Particle system on an engine glow for animation

I modeled a starship and I am attempting to give it an engine glow: I want it to look something like a blue fire coming out of the engine, starting bright and gradually trailing away. The attached image is what I’ve been able to get so-far, but it isn’t satisfying. I would like it to look a lot more fire-like, perhaps even fading into a smoke trail of sorts after a while, and I would like it to be shaped more like flame: starting out wide and becoming thinner gradually. I also rendered the attached image at frame 40, and I would like the glow to begin fully formed at frame 1, because I intend to use this ship in a small animation, as well as a larger one later on. Anyone have any advice on how to accomplish this?


The frame issue is easy enough: on the particles buttons, change the Start frame to a negative value, and the particles emission will start calculation BEFORE 0.

You can use a particle guide to narrow down the thrust. I think that should go a long way to what you want. More firelike - you might want to change it to a red/yellow colour then

Look for some of the fire tutorials or samples and see if there’s something you’re not doing.
You might want to thin out the stars as well. They look too regular, yet not regular enough, like a bad tile or something.

Thankyou. Yes, the stars were just in there to give me an idea of what I was doing, I’ll change that later. As for the particle guide, how would I manage that? I haven’t been using blender for very long, but I’m guessing I make an object somewhat similar to the shape I’d like the particles to follow, then set it to be a particle guide… something like that?

I’m modeling the jet exhaust from a single-engine fighter. My reference is the blue flame around red-orange flame in the center. I would also like to know about the particle guide. My first attempts have been okay, but the exhaust spreads out too much a few units after it exits the engine. Need your advice.

try controlling the spread of the particles with a lattice.

or model a solid “flame” and use an animated texture for the “flicker”

I haven’t been able to get lattices to work with animations for my engine flames for my own work, though. I had an engine nozzle turning, with a lattice parented to the nozzle. Every time I hit “recalc all” it would lock the effects of that lattice to that rotation. (So it would work when the nozzle was neutral, but not at 90 degrees. Then I would merely hit “recalc all” when the nozzle was at 90 degrees, then it would work in that position but not at rest position.)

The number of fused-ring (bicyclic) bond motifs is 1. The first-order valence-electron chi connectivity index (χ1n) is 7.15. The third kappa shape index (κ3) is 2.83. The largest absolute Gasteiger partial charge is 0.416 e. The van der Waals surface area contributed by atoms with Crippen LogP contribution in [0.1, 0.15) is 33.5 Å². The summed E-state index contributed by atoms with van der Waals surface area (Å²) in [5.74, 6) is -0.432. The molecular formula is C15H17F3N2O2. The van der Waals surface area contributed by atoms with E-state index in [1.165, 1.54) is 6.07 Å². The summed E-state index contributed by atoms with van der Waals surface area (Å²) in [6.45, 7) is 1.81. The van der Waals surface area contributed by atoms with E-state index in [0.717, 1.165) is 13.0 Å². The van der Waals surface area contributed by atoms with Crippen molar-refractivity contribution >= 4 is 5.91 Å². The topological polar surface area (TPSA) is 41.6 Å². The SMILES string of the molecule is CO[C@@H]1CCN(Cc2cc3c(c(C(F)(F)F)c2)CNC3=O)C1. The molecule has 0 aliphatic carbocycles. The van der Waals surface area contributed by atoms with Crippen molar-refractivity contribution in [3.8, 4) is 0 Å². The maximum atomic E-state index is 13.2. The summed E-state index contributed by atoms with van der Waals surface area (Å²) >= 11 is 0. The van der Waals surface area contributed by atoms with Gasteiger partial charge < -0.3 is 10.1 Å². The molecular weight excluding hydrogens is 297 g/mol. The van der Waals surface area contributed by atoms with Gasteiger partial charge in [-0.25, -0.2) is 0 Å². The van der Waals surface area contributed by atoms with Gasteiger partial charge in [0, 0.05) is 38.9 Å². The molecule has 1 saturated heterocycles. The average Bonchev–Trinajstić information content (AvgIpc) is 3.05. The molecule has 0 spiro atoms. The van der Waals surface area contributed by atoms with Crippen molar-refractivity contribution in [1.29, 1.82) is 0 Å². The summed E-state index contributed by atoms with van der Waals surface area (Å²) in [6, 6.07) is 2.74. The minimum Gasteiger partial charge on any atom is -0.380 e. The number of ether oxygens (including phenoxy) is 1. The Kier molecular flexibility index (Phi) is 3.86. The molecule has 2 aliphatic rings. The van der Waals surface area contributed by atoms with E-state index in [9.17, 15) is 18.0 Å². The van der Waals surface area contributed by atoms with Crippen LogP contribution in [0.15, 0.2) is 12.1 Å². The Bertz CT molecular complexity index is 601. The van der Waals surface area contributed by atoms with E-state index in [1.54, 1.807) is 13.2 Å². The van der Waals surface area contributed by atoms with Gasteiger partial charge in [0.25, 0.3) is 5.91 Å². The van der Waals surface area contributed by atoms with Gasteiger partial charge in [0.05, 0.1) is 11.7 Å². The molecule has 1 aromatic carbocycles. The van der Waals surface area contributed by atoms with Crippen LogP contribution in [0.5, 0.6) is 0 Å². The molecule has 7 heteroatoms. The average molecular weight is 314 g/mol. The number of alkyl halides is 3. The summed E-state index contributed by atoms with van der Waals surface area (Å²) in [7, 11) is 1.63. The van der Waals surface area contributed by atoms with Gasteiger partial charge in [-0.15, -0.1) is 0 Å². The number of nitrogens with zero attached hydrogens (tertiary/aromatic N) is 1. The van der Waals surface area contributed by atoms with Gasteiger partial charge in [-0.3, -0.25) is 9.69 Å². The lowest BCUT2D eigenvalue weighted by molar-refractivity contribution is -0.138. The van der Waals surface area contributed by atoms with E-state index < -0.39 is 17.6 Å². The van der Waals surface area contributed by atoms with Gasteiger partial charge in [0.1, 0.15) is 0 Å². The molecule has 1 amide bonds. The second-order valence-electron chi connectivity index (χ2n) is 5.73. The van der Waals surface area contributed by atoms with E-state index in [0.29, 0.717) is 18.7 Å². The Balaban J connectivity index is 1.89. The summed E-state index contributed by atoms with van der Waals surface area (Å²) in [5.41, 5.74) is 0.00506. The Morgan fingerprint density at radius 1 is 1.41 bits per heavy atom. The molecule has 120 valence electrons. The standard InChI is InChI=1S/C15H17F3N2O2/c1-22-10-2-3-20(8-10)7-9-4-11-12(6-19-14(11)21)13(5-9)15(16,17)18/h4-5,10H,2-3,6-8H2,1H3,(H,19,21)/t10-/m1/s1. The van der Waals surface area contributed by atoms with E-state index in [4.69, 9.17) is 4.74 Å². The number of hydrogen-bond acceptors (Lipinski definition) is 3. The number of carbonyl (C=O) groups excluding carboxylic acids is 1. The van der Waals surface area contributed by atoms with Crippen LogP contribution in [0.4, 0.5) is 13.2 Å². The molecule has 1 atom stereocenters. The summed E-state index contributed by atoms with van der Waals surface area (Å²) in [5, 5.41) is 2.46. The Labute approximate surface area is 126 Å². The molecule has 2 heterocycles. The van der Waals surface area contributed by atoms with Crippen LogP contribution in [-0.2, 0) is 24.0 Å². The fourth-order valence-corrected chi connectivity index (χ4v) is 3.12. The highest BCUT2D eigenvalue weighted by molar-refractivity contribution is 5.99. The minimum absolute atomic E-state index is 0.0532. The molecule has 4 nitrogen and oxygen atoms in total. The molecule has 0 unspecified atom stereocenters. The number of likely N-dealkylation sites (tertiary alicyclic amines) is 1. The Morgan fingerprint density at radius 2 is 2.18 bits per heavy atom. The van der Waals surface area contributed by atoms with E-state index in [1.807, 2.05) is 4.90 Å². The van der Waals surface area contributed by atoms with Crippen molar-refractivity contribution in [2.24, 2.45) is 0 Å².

Something that you can try is to have the particle emitter mesh be a very small face that sends out a stream of particles, so essentially the particles look like a thin, straight line. Then animate the size of the particles (Material halo size, I believe) along its lifetime so that it shrinks from very large (about the size of your nozzle) to very small. Maybe play around with alpha and add settings to look nice.

If you want, play around with a second particle emitter with smaller particles and a different hue to make the center of the flame a separate colour.
(I’ve seen flames from bunsen burners develop an almost greenish hue at its core at its hottest temperature. The second I saw it I thought “Okay, how the heck do you make that in blender with particles?”)

I was talking about the lattice parenting mentioned above - sorry for my unclear suggestion. I was probably thinking of particle paths, which is not the same thing.

I don’t think this would be a problem as this model doesn’t look like the nozzle rotates. BTW Alitorious - I’m not sure, but it sounds to me like the Animate button wasn’t on, if it would work in the last position you did RecalcAll.

That sounds like what I did last time. Its simpler, no doubt, than using a lattice, and since you’ll want to be using the IPO curves for the material anyway, using the halo size (I too am assuming you are using halos already, Crusader).
The cone idea is usually only acceptable-looking for most people for distanct objects (ie small, simple flame) and/or you’re really tight on memory or render-time.